Place holder to copy figure label and caption
Figure.
Flow of 2-Group Cluster Randomized Crossover Trial

ICU indicates intensive care unit; NICE, National Intensive Care Evaluation; SDD, selective decontamination of the digestive tract; SOD, selective oropharyngeal decontamination.

aReasons for exclusion not known at this stage.

Graphic Jump Location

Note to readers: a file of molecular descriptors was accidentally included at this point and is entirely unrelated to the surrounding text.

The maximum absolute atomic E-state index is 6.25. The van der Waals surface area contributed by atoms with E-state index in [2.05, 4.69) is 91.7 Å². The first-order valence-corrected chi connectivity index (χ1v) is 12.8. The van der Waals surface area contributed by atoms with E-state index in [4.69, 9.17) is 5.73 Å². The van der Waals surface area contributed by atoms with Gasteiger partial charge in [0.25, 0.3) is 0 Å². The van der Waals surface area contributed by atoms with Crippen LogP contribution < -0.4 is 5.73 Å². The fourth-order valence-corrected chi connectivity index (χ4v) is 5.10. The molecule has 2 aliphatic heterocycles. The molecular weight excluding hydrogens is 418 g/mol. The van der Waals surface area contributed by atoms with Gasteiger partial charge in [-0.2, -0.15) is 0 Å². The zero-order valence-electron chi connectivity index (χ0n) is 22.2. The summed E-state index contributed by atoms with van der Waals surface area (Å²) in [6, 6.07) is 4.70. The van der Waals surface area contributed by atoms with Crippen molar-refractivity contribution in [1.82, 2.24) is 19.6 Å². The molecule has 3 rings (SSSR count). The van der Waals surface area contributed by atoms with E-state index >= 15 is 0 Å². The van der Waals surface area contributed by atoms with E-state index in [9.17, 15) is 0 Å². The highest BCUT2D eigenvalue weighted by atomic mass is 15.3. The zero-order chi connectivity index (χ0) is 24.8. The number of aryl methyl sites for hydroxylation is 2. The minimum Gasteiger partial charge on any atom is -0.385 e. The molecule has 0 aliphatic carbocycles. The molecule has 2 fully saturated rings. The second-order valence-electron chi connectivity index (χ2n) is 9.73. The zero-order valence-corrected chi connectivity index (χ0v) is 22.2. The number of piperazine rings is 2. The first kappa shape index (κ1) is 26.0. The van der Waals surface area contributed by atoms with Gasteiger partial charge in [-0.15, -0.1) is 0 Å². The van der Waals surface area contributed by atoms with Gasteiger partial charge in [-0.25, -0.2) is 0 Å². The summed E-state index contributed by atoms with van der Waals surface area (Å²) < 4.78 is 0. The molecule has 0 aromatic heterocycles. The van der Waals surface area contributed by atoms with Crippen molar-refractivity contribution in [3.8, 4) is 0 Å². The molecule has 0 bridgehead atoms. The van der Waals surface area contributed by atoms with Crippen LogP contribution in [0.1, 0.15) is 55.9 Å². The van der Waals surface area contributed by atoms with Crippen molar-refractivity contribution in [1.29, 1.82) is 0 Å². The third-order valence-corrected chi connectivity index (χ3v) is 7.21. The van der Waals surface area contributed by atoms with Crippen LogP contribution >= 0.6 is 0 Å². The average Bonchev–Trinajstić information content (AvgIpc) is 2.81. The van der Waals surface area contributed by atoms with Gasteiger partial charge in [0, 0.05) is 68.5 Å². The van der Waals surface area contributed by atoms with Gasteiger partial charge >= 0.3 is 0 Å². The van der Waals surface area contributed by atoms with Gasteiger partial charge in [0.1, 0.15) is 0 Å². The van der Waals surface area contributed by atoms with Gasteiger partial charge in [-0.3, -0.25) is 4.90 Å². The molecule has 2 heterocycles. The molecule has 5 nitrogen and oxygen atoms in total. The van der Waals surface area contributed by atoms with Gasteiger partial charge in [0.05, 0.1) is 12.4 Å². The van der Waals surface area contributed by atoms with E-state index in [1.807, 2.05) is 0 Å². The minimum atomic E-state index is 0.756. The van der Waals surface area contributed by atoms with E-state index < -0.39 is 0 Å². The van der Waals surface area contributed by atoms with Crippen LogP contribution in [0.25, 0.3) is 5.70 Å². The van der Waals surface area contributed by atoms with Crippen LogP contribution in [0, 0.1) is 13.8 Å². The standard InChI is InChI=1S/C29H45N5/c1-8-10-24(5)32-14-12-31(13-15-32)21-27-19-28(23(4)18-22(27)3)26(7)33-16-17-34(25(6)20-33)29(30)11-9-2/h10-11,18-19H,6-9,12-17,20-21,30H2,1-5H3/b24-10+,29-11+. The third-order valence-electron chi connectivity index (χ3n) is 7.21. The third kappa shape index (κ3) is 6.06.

All patients admitted to the ICU with an expected ICU stay of at least 48 hours were eligible to receive SDD or SOD. To minimize inclusion bias all patients who received at least 1 dose of SDD or SOD were included, as were all patients with an ICU stay of at least 48 hours, irrespective whether they received SDD or SOD; this population is referred to as the eligible study population. Case report forms were completed by local research nurses, intensivists, or both; if possible, data were obtained via electronic patient data management systems.